Photo credit: Ståle Grut / NRKbeta via Flickr, CC BY-SA 2.0

Ocasio-Cortez Gives Embarrassing Response to “Eat the Children” Agitator


Last Friday, an activist interrupted Rep. Alexandria Ocasio-Cortez’s (D-N.Y.) town hall event, provoking mixed feelings of amusement and horror across the internet. Channeling the Bronx congresswoman’s penchant for generating controversy with eccentric claims about climate change — such as her suggestions that prehistoric viruses will inundate the face of the earth as glaciers melt and that Miami will soon become a latter-day Atlantis — the disruptor proclaimed that Americans need to begin eating human infants to prevent a climate catastrophe.

Lately, climate-frenzied youths have formed a movement they call “#NoFutureNoChildren.” Spurred on by overpopulation conspiracies and raging pubescent eco-nihilism, Generation Z-ers are voluntarily threatening to adopt lifelong barrenness — unless the government adopts a radical ‘climate’ policy like Ocasio-Cortez’s “Green New Deal.” Thus, it goes without saying: Friday’s interruptor had a virtual treasure-trove of material to build upon.  

For the most part, she did it justice. The protest came across as a dark-comedy satire of a Culture of Death which pervades today’s sack-cloth environmentalism. Yet the most disturbing aspect of this episode was that Ocasio-Cortez seemingly couldn’t put her foot down and say that cannibalizing infants is wrong. Instead, the answer she gave was so hauntingly noncommittal that even the most public critics of her socialist “Squad” likely had to hold their jaws (lest they hit the floor). It was a response akin to an answer a constituent asking about obscure land-usage or energy policy might get: focusing in vague detail about how there are several alternatives. Unsurprisingly, there wasn’t a “yes” to eating babies, but horrifyingly, Ocasio-Cortez didn’t explicitly reject the idea either.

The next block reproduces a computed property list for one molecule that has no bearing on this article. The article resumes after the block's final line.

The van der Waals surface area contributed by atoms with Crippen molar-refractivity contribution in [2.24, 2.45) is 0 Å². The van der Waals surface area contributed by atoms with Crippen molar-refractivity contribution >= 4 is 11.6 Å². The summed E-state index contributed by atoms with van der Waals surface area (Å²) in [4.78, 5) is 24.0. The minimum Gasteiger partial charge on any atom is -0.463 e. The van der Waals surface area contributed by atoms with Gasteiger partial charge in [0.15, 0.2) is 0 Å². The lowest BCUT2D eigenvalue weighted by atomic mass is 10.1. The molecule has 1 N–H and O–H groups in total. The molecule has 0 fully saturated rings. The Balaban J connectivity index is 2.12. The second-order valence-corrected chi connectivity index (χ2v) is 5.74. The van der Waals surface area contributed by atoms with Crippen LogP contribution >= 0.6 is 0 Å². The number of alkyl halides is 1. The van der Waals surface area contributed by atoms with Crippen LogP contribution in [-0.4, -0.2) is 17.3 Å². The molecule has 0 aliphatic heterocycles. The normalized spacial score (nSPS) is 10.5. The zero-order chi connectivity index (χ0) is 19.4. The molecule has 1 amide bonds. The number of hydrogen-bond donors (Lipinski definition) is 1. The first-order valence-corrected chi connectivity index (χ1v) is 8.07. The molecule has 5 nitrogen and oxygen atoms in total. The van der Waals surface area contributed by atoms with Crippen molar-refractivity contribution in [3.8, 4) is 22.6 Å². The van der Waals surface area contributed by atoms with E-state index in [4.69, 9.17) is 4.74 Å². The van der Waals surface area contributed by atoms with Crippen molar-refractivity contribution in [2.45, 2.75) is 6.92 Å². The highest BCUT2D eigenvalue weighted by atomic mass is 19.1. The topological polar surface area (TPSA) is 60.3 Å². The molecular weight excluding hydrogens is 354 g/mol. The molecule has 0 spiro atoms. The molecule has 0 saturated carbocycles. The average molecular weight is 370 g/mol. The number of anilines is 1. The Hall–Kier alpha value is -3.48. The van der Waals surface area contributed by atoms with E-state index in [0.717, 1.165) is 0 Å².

Yet, even that could have been forgiven as an ill-conceived response. However, Ocasio-Cortez further compounded the issue by afterwards taking to Twitter and suggesting that her interlocutor was mentally ill. The congresswoman then placed herself on a pedestal as a hero, demanding people who were criticizing her response to “not mock or make a spectacle.” And that triangulation wasn’t enough for Ocasio-Cortez: she was compelled to spin the incident even more, suggesting that it demanded her socialist “Medicare-For-All” plan come to fruition.

The disingenuity didn’t end there. After her saccharine attempt to pass off an activist who was wearing a “save the planet, eat the children” shirt (which was clearly professionally printed) as a mentally disturbed individual, the fringe Lyndon LaRouche PAC proudly took responsibility on Twitter. Shortly thereafter, left-wing news outlets like the Young Turks and Buzzfeed circulated news stories implying that the LaRouche PAC is Trump affiliated. However, this is plainly not the case — the Lyndon LaRouche crowd is an idiosyncratic political group that long predates the President’s involvement in organized politics. Nor does it have any relationship with the Trump campaign. Yet, in a last-ditch attempt to save face, Ocasio-Cortez picked up the “Trump-troll” interpretation and ran with it.

Too much shouldn’t be made of this, except by right-of-center entertainers who will find it to be high-quality comedic fodder. However, it is unfathomably problematic that a United States congresswoman would engage in countless rhetorical flips and contortions rather than simply saying “it is bad to eat babies.” As heavily as that might bear on parts of the conservative mind, it may lighten the load on others. After all, she’s currently the ideological leader of the resurgent Left. If the progressive ideology can bravely crusade against bovine flatulence but becomes a shrinking violet when confronted with the morality of cannibalism, it seems likely the Right will continue to find favor with the moral majority of Americans.

Photo credit: Ståle Grut / NRKbeta via Flickr, CC BY-SA 2.0

Leo Thuman

Leo Thuman is a columnist for, primarily focusing on religious liberty issues.

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